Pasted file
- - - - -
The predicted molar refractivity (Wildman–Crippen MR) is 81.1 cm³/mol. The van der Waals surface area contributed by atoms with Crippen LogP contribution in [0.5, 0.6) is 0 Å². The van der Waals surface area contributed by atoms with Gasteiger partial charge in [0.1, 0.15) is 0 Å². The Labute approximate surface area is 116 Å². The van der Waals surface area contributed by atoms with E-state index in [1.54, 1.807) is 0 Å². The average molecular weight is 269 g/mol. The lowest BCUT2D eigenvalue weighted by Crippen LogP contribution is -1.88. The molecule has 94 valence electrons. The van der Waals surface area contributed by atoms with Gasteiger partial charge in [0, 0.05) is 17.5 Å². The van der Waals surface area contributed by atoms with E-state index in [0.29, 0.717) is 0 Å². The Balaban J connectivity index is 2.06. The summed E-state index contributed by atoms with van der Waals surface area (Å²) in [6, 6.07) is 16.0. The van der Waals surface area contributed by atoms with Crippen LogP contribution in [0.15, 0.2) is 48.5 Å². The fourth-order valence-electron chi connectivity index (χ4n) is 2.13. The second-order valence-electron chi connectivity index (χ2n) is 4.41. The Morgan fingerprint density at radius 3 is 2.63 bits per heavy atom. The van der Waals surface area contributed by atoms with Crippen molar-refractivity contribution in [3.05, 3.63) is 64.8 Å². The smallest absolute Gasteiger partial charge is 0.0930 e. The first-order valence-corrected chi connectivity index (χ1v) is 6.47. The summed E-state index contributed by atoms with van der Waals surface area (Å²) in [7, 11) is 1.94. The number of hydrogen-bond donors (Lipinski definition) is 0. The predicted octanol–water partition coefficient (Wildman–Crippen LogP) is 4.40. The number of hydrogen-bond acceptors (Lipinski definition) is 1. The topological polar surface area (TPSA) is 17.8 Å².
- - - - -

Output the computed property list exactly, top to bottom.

The predicted molar refractivity (Wildman–Crippen MR) is 81.1 cm³/mol. The van der Waals surface area contributed by atoms with Crippen LogP contribution in [0.5, 0.6) is 0 Å². The van der Waals surface area contributed by atoms with Gasteiger partial charge in [0.1, 0.15) is 0 Å². The Labute approximate surface area is 116 Å². The van der Waals surface area contributed by atoms with E-state index in [1.54, 1.807) is 0 Å². The average molecular weight is 269 g/mol. The lowest BCUT2D eigenvalue weighted by Crippen LogP contribution is -1.88. The molecule has 94 valence electrons. The van der Waals surface area contributed by atoms with Gasteiger partial charge in [0, 0.05) is 17.5 Å². The van der Waals surface area contributed by atoms with E-state index in [0.29, 0.717) is 0 Å². The Balaban J connectivity index is 2.06. The summed E-state index contributed by atoms with van der Waals surface area (Å²) in [6, 6.07) is 16.0. The van der Waals surface area contributed by atoms with Crippen LogP contribution in [0.15, 0.2) is 48.5 Å². The fourth-order valence-electron chi connectivity index (χ4n) is 2.13. The second-order valence-electron chi connectivity index (χ2n) is 4.41. The Morgan fingerprint density at radius 3 is 2.63 bits per heavy atom. The van der Waals surface area contributed by atoms with Crippen molar-refractivity contribution in [3.05, 3.63) is 64.8 Å². The smallest absolute Gasteiger partial charge is 0.0930 e. The first-order valence-corrected chi connectivity index (χ1v) is 6.47. The summed E-state index contributed by atoms with van der Waals surface area (Å²) in [7, 11) is 1.94. The number of hydrogen-bond donors (Lipinski definition) is 0. The predicted octanol–water partition coefficient (Wildman–Crippen LogP) is 4.40. The number of hydrogen-bond acceptors (Lipinski definition) is 1. The topological polar surface area (TPSA) is 17.8 Å².